The Bosnia & Herzegovina side of the border was immediately different. There were big, empty, war-damaged buildings. Houses were still empty and riddled with bullet holes, though there was plenty of new construction as well.
I headed up through a small village into the hills, and passed a couple of old men who were talking by the side of the road.
One of them looked at me and said something and pointed up ahead. I didn’t know what he was pointing at, but he very proudly walked up the outer wall of his property and pointed at a painting in a window-frame box. He said something else, and I just smiled, confused, and then he pointed at part of it and said “Sarajevo”, and then it dawned on me. “Ahh, Sarajevo” I said, and dutifully raised my camera and took a picture, and he beamed. I moved to include him in the picture but he laughed and raised his hand, so I kept walking.
I found a dirt road up into the hills. There were remains of old stone walls and orchards, but it was mostly empty, rocky ground. After a while, I realized that I’d been walking for a long time and that the sun was getting low in the sky… and I had a long way to walk home. So I turned around.
Walking down the road, I saw some movement out of the corner of my eye and when I turned to look, I saw a billy goat crashing down through the brush. It strode into the middle of the road, and stood there, as if to block my way. The female goats remained up on the hillside, and I began to wonder if this goat had come down the hill to protect them from me. And I wondered whether it was going to let me by.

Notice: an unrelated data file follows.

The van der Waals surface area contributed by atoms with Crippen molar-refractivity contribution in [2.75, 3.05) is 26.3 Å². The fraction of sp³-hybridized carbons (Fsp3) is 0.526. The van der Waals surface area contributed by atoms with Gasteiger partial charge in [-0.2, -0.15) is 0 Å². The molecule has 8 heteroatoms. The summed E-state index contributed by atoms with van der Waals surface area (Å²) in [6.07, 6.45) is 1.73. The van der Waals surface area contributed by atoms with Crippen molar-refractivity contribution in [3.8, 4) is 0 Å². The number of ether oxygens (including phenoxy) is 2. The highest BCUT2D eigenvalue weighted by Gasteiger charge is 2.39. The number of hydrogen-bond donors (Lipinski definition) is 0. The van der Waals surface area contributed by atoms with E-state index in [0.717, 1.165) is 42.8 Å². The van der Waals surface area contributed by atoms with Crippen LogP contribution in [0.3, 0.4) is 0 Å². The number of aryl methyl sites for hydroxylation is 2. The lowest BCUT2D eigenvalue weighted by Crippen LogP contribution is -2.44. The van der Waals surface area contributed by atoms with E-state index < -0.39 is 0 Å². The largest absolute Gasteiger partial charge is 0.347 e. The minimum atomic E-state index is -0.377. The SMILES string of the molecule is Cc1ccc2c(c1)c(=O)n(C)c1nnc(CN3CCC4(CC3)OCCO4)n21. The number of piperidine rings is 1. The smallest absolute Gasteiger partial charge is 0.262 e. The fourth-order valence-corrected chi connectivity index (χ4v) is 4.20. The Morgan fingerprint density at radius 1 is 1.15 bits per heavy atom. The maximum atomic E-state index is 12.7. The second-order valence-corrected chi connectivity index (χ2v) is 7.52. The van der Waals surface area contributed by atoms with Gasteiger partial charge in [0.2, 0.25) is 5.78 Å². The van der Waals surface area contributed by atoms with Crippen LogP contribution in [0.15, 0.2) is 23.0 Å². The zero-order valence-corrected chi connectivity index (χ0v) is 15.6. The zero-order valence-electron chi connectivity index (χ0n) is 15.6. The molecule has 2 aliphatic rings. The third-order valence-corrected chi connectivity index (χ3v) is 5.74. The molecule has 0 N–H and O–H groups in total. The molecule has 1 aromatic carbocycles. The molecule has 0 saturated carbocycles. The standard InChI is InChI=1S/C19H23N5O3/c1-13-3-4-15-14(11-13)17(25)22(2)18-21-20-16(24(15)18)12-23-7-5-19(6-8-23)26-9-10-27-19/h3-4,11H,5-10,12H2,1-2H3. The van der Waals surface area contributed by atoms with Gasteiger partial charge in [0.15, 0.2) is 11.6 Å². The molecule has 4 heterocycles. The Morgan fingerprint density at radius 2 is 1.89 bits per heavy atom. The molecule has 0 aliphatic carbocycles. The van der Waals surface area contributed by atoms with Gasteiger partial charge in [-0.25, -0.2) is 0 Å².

I didn’t have a lot of options, and it was clearly a domestic goat, so I started talking to him and moving towards the far side of the road. I like to think that it was my calming voice and gentle demeanor that helped me escape without being rammed, but it was probably just a friendly goat. After a moment, the goat moved out of the road and started eating a blackberry bush.
Before long, I was nearly back at the border to Croatia. Before crossing, I headed over to some of the steep hillsides that form the border and took a few pictures across the valley. The farms in the valley and the coast in the distance are all in Croatia.
I walked back though the border stops. The Bosnian guys just nodded me past. The Croatians stamped my passport again. It was starting to get dark, but I was off on tiny country roads before it really started getting dark. By the time I reached the coastal cliffs again, it was pretty dark, but I could see Dubrovnik in the distance, and it was pretty in the dim light.